Plaintiffs’ request for leave to amend their complaint was denied, so perhaps the Ninth Circuit will be the next stop for their claims.

Kudos to Avvo, which has responded to the decision on its blog. And thank you to Venkat Balasubramani for notifying me last night of Judge Lasnik’s ruling.

First Amendment Challenge to Child Online Protection Act

Earlier this year Judge Reed of the Eastern District of Pennsylvania ruled that the Child Online Protection Act (“COPA”) is facially violative of the First and Fifth Amendments, and permanently enjoined the Attorney General from “enforcing or prosecuting matters premised upon COPA at any time for any conduct.” The government appealed.

Yesterday amici curiae filed a brief with the Third Circuit, expressing their concern “about Congress’ attempt to censor what this Court has recognized to be a ‘dynamic, multifaceted category of communication’ – the Internet – by transforming it into a ‘child-proof’ medium whose ‘level of discourse’ would be reduced to that ‘suitable for a sandbox.’ The First Amendment does not allow such sanitizing of public discourse, however well intentioned.” The Center for Democracy and Technology, one of the eighteen amici, includes a link to the brief on its website.

Plaintiffs/Appellees include American Civil Liberties Union; Androgyny Books, Inc., d/b/a A Different Light Bookstores; American Booksellers Foundation for Free Expression; Addazi, Inc., d/b/a Condomania; Electronic Frontier Foundation; Electronic Privacy Information Center; Free Speech Media; Philadelphia Gay News; Powell’s Bookstores; Salon Media Group, Inc.; Planetout, Inc.; Heather Corinna; Nerve.Com, Inc.; Aaron Peckham, d/b/a Urban Dictionary; Public Communicators, Inc.; Dan Savage; and Sexual Health Network.

Amici curiae that filed yesterday’s brief include American Society of Newspaper Editors; Association of American Publishers, Inc.; Center for Democracy & Technology; Comic Book Legal Defense Fund; Computer & Communications Industry Association; Freedom To Read Foundation; Information Technology Association of America; Internet Alliance; Media Access Project; National Association of Recording Merchandisers; National Cable Television Association; Net Coalition; Newspaper Association of America; Online Publishers Association; People for the American Way Foundation; PMA, The Independent Book Publishers Association; Society of Professional Journalists; and United States Internet Service Provider Association.

Section 230 protects search engine results, First Amendment inapplicable to private websites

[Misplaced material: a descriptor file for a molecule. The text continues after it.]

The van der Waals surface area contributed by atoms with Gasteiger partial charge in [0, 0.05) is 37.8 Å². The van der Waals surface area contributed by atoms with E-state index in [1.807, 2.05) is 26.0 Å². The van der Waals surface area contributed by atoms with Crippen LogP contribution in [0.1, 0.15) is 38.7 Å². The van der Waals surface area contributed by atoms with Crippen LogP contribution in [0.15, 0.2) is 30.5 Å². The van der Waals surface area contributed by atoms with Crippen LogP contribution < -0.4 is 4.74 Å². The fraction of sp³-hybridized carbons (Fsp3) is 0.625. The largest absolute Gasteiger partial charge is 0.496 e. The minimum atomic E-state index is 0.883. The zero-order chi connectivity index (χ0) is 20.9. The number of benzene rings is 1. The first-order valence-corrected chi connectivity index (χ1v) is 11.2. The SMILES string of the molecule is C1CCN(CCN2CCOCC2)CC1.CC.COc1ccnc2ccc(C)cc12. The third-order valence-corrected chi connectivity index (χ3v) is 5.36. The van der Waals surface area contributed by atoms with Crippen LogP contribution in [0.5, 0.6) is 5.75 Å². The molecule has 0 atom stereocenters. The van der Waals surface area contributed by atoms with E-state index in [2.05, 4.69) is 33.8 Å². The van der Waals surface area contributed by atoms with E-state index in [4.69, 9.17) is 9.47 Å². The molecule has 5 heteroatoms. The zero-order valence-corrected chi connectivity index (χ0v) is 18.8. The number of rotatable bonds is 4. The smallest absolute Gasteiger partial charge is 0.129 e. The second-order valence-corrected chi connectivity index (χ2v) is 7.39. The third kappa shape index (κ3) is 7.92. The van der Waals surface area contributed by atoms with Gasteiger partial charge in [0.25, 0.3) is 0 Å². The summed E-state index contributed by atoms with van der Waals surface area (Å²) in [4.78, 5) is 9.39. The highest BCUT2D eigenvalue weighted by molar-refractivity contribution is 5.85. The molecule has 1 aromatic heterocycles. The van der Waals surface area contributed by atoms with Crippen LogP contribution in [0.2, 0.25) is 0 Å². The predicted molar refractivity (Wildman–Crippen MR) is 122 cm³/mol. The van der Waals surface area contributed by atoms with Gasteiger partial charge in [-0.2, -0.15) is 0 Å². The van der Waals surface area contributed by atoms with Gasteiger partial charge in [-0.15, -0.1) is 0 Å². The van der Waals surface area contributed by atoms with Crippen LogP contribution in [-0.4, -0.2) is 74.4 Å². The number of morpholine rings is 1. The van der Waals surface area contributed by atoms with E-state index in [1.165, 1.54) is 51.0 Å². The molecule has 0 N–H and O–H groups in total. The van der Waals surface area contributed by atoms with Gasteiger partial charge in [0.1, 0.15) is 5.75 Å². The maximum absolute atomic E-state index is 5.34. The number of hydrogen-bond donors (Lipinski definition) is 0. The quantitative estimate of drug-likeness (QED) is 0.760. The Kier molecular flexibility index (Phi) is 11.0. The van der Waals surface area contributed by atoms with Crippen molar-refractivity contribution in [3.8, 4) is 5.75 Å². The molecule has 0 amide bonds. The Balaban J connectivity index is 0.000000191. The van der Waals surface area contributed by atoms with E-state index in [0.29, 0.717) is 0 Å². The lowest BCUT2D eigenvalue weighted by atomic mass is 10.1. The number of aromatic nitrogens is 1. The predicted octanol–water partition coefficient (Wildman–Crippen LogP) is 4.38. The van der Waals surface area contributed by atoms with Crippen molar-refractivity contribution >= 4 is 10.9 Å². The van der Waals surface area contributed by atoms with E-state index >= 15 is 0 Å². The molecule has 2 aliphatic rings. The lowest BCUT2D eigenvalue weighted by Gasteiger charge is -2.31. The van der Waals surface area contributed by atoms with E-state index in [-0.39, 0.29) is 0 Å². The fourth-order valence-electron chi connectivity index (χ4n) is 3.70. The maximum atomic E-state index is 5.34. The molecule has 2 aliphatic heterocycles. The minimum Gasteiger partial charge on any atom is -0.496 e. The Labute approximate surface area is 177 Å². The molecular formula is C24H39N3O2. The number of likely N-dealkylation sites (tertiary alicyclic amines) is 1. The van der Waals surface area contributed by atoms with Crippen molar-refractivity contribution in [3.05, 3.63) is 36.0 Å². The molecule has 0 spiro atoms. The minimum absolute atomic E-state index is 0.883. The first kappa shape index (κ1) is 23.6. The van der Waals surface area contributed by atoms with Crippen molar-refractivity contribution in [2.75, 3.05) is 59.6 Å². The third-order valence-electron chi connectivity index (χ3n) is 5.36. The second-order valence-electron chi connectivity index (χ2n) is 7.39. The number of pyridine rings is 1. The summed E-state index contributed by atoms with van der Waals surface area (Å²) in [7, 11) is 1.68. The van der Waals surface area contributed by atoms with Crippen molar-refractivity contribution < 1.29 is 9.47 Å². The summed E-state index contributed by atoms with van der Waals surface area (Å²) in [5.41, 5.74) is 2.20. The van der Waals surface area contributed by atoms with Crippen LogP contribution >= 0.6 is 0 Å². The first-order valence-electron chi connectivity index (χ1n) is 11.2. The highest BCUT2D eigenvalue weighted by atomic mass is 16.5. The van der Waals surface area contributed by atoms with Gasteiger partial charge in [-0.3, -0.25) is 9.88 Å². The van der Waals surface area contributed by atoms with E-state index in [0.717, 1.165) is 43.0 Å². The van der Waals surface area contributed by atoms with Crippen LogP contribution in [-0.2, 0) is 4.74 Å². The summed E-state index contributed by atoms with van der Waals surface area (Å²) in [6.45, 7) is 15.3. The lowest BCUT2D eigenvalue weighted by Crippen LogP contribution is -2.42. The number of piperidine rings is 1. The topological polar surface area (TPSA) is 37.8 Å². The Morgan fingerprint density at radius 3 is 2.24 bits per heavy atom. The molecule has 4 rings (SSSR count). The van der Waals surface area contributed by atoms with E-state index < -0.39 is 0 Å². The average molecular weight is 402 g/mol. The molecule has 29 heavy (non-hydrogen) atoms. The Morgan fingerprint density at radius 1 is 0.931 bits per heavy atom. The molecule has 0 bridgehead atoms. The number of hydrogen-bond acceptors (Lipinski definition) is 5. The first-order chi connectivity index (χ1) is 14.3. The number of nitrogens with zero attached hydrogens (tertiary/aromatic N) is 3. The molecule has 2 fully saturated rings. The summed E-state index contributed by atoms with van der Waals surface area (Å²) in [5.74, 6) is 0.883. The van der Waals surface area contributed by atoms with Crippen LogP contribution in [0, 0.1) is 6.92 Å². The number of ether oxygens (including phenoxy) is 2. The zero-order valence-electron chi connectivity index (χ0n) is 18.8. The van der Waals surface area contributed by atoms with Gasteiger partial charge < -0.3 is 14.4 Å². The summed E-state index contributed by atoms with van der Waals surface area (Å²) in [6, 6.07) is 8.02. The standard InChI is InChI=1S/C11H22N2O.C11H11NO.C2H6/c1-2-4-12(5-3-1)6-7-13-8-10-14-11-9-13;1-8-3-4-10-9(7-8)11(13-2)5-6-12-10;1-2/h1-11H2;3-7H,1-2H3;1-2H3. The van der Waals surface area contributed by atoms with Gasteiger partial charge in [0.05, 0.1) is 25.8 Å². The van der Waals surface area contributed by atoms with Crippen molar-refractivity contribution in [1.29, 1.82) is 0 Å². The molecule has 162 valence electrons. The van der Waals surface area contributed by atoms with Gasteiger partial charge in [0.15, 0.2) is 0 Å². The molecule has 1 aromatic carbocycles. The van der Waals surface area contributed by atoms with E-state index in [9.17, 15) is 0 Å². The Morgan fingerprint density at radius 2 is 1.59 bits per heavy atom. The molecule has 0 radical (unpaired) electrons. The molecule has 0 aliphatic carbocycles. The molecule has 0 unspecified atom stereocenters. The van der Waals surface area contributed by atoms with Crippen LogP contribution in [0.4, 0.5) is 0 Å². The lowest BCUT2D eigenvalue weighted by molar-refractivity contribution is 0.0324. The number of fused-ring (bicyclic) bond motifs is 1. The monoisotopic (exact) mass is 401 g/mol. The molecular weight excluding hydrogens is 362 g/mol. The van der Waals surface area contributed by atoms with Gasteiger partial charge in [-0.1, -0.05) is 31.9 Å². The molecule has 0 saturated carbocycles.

Last year William E. Murawski tried to get on the ballot as a candidate for Governor of New York. However he was eventually notified that his petition had been rejected for failure to satisfy a signature requirement. Undeterred, Mr Murawski filed a pro se suit in federal court against a number of New York state and city bodies and officials, asking the court to enjoin the election and have his name placed on the ballot. In the same suit he later challenged the constitutionality of the state election law itself.

This post focuses upon claims made by Murawski (“plaintiff”) against several private parties in the above action, all of which were dismissed yesterday by District Judge Richard J. Holwell of the Southern District of New York.

Ronald Gunzburger

Plaintiff alleges that Ronald Gunzburger declined to list plaintiff on his “influential political website,” Politics1.com, thereby violating plaintiff’s First Amendment rights. Noting Gunzburger and his website are private entities, the court disagreed.

Plaintiff also alleged that Gunzburger later defamed plaintiff “by placing plaintiff’s name in a list directly below a member of the Communist Party, causing plaintiff’s name to appear with the word “communist” on Google, Yahoo!, and Ask.com search engines.” The court found this claim “meritless,” noting that plaintiff’s

only allegation is that Gunzburger placed plaintiff’s name next to the name of another individual identified as a “Communist Political Organizer,” and, as a result, a search on his name using the Google, Yahoo!, and Ask.com search engines pulled up the Politics1.com website with a snippet of text showing his name immediately after the words “Communist Political Organizer.” Like most search engines, however, Ask.com does not display line or paragraph breaks that appear on the original source page, so anyone looking at a search engine result would have to follow the link to the source page to discover how the text was in fact presented.

Viewing the website page submitted to the court, which displayed the allegedly defamatory text, the court found that “[i]t is thus apparent that Gunzburger did not identify plaintiff as a communist on his website, and thus there is no basis for plaintiff’s claim against Gunzburger. The fact that various search engines displayed the text from Politics1.com without line breaks is not attributable to Gunzburger.”

As to Gunzburger’s motion for Rule 11 sanctions, the court ruled that “[w]hile plaintiff’s claims against Gunzburger are so completely without merit as to border on the vexatious, plaintiff may not have been aware or warned of the possible imposition of sanctions. Accordingly, the Court declines to impose sanctions at this time.”

Ask.com

Plaintiff requested that Ask.com remove Gunzburger’s website from its directory “because of the association of his name in Ask.com’s search results with the Communist Party.” IAC/Interactive Corp., the ultimate parent of Ask.com, filed a motion to dismiss on behalf of the website, asserting Section 230 barred plaintiff’s claim.

The court agreed, noting that Section 230 “immunizes internet service providers from defamation and other, non-intellectual property, state law claims arising from third-party content.” Judge Holwell of course had no problem finding that Ask.com is an “interactive computer service” and that the text displayed from Politics1.com when plaintiff ran a search for his name on Ask.com was “information provided by another information content provider.” Thus the court ruled that Ask.com

cannot be held liable for any statements made on [Politics1.com], including information that appears as a result of a search query of plaintiff’s name . . . [or] for failing to keep any alleged promise to remove [Politics1.com] from its directory. Deciding whether or not to remove content or deciding when to remove content falls squarely within Ask.com’s exercise of a publisher’s traditional role and is therefore subject to the CDA’s broad immunity.

Yahoo!

Plaintiff alleges that Yahoo! Inc. refused to permit plaintiff to post e-mail messages to various Yahoo! Groups, denying plaintiff access to the New York electorate and violating his First Amendment rights. As with the similar assertion against Gunzburger, the court easily dismissed this claim, Yahoo being a private company and all.